Cleveland Smart Bins to Rat Out the Non-Recycler

At some point we've all taken the more congreenient route and not recycled because it was just plain easier to throw the piece of garbage in the regular bin. Generally this kind of flagrant disregard gets you reprimanded by a roommate, spouse, or family member, but nothing more. However, if you live in Cleveland, you might want want to drop the casual attitude to recycling, because you could soon be fined for it.

Cleveland plans to expand upon a 15,000-resident experimental program that began in 2007 and uses smart bins to ensure folks are putting their cans, bottles and cardboard in the right bins. By rolling out bins embedded with RFID chips to households, garbage men can keep track of how often a house puts out their bins, and in particular, their recycling. If you haven't put out your recycling for a while, a supervisor will sort your regular rubbish to check if you're throwing away materials you should be recycling. Waste Collection Commissioner Ronnie Owens told Cleveland.com that if your bin contains more than 10 percent recyclables (glass, metal cans, plastic bottles, paper and cardboard), you could be fined $100 for not recycling.

The city council has approved $2.5 million in funding for the smart carts, enabling the program to expand by another 25,000 households. The city plans to expand in 25,000 increments until all 150,000 houses are included in the plan.

Cleveland is also investing in nine automated garbage trucks that allow garbage men to stay in their trucks and empty bins using a robotic arm. The city already uses three of these special trucks.

Automated picks-ups are not Cleveland's only effort to tame bad refuse habits among residents. Cleveland.com reports that the city last month changed trash regulations, putting in place a new law regarding the smart bins, but also prohibiting people from setting out excessive amounts of trash on tree lawns. Fines for excessive trash range from $250 to $500 depending on the amount of rubbish.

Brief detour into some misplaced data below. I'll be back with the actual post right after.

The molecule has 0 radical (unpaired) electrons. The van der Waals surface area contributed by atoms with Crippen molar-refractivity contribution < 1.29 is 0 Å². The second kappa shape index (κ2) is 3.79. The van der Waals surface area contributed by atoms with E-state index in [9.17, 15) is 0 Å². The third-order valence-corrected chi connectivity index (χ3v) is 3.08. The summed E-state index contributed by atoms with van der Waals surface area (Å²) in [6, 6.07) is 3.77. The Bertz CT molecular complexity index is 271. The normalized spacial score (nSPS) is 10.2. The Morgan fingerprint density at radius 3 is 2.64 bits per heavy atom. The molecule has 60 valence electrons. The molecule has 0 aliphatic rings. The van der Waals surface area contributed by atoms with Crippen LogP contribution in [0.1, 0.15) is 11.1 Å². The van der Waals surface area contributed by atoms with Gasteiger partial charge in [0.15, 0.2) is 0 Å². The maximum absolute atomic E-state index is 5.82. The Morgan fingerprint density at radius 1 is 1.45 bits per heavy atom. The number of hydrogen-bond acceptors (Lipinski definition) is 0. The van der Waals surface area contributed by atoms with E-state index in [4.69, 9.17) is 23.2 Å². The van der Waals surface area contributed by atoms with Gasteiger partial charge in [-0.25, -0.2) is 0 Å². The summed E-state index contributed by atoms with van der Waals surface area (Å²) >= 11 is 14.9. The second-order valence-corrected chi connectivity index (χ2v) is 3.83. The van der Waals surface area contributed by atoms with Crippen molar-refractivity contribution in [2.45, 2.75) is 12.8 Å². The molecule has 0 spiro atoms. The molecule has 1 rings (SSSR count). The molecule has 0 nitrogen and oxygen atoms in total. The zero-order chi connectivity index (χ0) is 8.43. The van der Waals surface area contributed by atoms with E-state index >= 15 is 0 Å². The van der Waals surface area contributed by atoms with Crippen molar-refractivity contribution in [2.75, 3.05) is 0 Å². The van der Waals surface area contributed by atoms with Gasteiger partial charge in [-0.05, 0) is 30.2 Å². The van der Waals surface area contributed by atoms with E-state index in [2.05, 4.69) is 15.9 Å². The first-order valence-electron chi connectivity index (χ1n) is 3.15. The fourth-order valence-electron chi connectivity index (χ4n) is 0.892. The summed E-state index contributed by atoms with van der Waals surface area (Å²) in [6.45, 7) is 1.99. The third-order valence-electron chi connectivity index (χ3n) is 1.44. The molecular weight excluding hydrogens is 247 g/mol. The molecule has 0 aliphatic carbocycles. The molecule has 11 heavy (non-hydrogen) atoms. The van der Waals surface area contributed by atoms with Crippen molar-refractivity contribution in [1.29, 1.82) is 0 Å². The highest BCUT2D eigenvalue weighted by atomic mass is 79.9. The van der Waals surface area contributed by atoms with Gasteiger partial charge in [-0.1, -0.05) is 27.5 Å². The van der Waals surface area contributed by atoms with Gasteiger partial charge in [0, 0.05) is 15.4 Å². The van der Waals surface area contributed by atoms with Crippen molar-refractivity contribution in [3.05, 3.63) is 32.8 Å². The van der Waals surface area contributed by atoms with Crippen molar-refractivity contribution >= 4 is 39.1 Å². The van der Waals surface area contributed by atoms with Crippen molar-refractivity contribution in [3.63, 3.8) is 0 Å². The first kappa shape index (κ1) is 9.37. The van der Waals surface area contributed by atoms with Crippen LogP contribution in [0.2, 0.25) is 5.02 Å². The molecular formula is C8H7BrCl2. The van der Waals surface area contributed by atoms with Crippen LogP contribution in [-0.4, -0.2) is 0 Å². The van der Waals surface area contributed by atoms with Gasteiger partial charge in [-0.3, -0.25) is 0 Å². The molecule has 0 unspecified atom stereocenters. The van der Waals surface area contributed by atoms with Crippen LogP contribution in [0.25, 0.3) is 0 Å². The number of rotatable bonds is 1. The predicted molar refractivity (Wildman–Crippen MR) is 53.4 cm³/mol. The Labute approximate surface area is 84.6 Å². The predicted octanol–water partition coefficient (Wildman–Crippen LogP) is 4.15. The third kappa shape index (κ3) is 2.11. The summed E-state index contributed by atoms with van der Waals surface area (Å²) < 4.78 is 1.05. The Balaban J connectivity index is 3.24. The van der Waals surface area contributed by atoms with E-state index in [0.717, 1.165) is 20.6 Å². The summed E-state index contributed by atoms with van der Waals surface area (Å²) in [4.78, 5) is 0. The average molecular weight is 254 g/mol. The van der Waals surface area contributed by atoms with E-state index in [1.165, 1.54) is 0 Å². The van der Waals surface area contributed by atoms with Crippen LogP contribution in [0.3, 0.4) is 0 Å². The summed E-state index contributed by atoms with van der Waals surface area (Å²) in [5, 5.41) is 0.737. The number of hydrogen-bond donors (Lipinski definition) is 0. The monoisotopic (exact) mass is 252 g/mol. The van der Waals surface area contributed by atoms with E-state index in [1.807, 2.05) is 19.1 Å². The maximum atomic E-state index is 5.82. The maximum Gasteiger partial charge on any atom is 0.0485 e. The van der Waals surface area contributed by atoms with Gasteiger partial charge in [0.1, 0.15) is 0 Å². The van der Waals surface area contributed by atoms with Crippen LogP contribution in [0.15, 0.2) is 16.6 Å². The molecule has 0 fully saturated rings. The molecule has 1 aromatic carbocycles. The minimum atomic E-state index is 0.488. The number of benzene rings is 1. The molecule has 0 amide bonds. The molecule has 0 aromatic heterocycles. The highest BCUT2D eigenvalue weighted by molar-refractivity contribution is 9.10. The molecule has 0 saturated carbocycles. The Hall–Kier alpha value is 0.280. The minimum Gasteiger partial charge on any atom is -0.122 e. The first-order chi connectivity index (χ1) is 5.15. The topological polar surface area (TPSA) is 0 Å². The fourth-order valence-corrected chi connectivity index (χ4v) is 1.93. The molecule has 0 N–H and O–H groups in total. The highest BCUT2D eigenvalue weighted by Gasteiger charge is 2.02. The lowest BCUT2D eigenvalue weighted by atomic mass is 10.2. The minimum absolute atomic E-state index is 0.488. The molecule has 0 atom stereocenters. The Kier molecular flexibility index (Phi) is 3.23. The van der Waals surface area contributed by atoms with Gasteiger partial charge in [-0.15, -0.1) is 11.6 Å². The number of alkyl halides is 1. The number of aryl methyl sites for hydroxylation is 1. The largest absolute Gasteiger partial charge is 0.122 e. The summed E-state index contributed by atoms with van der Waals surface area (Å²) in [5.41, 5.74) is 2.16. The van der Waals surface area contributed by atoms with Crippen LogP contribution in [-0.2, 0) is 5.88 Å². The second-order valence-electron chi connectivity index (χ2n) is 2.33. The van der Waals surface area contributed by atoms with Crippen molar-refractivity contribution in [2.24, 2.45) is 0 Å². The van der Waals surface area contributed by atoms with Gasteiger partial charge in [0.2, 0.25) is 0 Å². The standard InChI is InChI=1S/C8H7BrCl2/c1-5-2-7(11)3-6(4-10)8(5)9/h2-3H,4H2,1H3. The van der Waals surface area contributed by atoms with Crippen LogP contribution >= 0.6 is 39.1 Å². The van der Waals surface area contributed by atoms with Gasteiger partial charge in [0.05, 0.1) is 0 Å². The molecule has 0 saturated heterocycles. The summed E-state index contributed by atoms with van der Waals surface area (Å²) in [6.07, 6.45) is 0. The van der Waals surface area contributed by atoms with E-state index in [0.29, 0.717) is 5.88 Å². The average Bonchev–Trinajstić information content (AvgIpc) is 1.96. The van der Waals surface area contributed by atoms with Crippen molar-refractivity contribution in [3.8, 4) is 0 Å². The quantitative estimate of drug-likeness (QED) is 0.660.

Cleveland last year sent 220,000 tons of garbage to landfills and collected 5,800 tons of recyclables. The city pays $30 per ton, and earns $26 per ton of recycling.

Source: Cleveland.com

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  • So then buy your own can? Don't really live in a city where garbage is collected, but that seems the best solution to be sneaky. Are garbage people really going to go through so much trash to see what's inside it and calculate the % which is recyclable?
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  • stingstangSo then buy your own can? Don't really live in a city where garbage is collected, but that seems the best solution to be sneaky. Are garbage people really going to go through so much trash to see what's inside it and calculate the % which is recyclable?

    You Obviously don't live in a city. Most cities have a mandatory trash company that picks up your trash and the cost is included in your taxes.
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  • They'd be sniffing through my garbage all the time. I'm just plain lazy and only pitch my recycling in massive mounds once or twice a month - and fortunately we can add wrapped or bagged piles to our tiny open plastic bin without a penalty.

    However, I think this pro-active idea is going to backfire on them. Instead of people recycling properly people will be more likely to put food-tainted cardboard, unwashed milk bottles, and other improperly prepared recycling trash into the bins. Putting such tainted refuse in with the recycling can cause just as many problems.
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